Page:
Logically, if you take two things you like and combine them, you should end up with something you like even more. You only need to look at the stratospheric popularity of YouTube mashups to see this rationale being played out. The “literary mashup” genre has also taken off recently, from Pride and Prejudice and Zombies to Abraham Lincoln Vampire Hunter, Laurie R King’s Mary Russell series and others. From what I can see, the key ingredient is an enduring literary classic colliding with an unexpected genre.
So two of my favourite things – PD James crime and Pride and Prejudice – should add up to something even more fabulous, right? Unfortunately, I have to report that this theory doesn’t always work. I don’t have any problem with someone playing with a literary classic (in fact, I was quite enthusiastic about the idea) but it seems that adapting someone else’s work is a fraught and troublesome exercise. A balance needs to be struck between being faithful to the original and building upon it, and the modification that will invariably follow from that exercise. To my disappointment, it’s a line that Death Comes To Pemberley seems to fail to walk with any degree of success.
To start with the positive – the short recap of the events of Pride and Prejudice at the start is an unmitigated delight. James does have a few pithy comments to make on the original, such as Elizabeth musing on whether she would have married Darcy if he was not rich. These were the parts of the book that I enjoyed the most.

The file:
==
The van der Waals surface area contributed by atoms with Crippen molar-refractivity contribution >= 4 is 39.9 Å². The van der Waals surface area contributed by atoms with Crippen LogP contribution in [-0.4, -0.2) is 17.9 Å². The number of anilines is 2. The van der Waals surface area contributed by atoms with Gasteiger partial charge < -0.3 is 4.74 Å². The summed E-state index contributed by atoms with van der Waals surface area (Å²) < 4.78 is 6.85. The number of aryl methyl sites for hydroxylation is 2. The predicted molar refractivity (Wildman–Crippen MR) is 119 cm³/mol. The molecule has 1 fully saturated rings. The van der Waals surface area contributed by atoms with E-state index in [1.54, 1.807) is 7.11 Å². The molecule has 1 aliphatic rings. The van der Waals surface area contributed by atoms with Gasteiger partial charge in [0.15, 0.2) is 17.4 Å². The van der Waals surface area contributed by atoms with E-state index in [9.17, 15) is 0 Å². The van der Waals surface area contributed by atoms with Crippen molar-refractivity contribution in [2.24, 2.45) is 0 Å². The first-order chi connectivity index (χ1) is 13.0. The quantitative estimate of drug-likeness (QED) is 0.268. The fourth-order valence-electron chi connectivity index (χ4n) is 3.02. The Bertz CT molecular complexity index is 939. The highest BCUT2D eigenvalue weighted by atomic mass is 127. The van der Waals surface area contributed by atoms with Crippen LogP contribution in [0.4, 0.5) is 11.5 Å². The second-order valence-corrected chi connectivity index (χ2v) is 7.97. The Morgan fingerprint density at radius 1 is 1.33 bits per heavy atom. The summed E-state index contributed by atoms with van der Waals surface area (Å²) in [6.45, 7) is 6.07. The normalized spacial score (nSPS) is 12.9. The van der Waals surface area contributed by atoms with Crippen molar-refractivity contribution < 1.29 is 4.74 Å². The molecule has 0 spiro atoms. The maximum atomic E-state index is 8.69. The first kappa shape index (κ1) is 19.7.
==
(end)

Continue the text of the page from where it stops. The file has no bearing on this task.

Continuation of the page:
The plot itself starts out well but quickly descends into implausibility. This wouldn’t be such an issue if the characters themselves weren’t so wooden. James has a fair head start by dealing with characters that readers already know and love, but unfortunately, she has failed to make them her own. At best, they give the impression of actors in a bad movie reading aloud their lines with little conviction. By the end – death for a crime novel – we don’t really care whodunit at all. The court case at the end goes on for far too long and we spend too much time in the head of Darcy, who is so honourable as to be completely uninteresting (I believe the scientific term is “stuffed shirt”). If nothing else, the book proves Austen’s sense in telling the story from Elizabeth’s perspective!
The Sunday Times quote on the cover describes PD James as “The greatest contemporary writer of classic crime” and it’s hard to argue with that assessment. But ultimately, as James herself admits in her introduction, mixing a crime story with Ms Austen’s world was always going to be a big ask. Perhaps there’s a fundamental incompatibility or perhaps the problem is that James was simply too respectful of the original and not bold enough. Whatever the cause, it’s hard to deny that Death at Pemberley is one of the less successful examples of the mashup genre.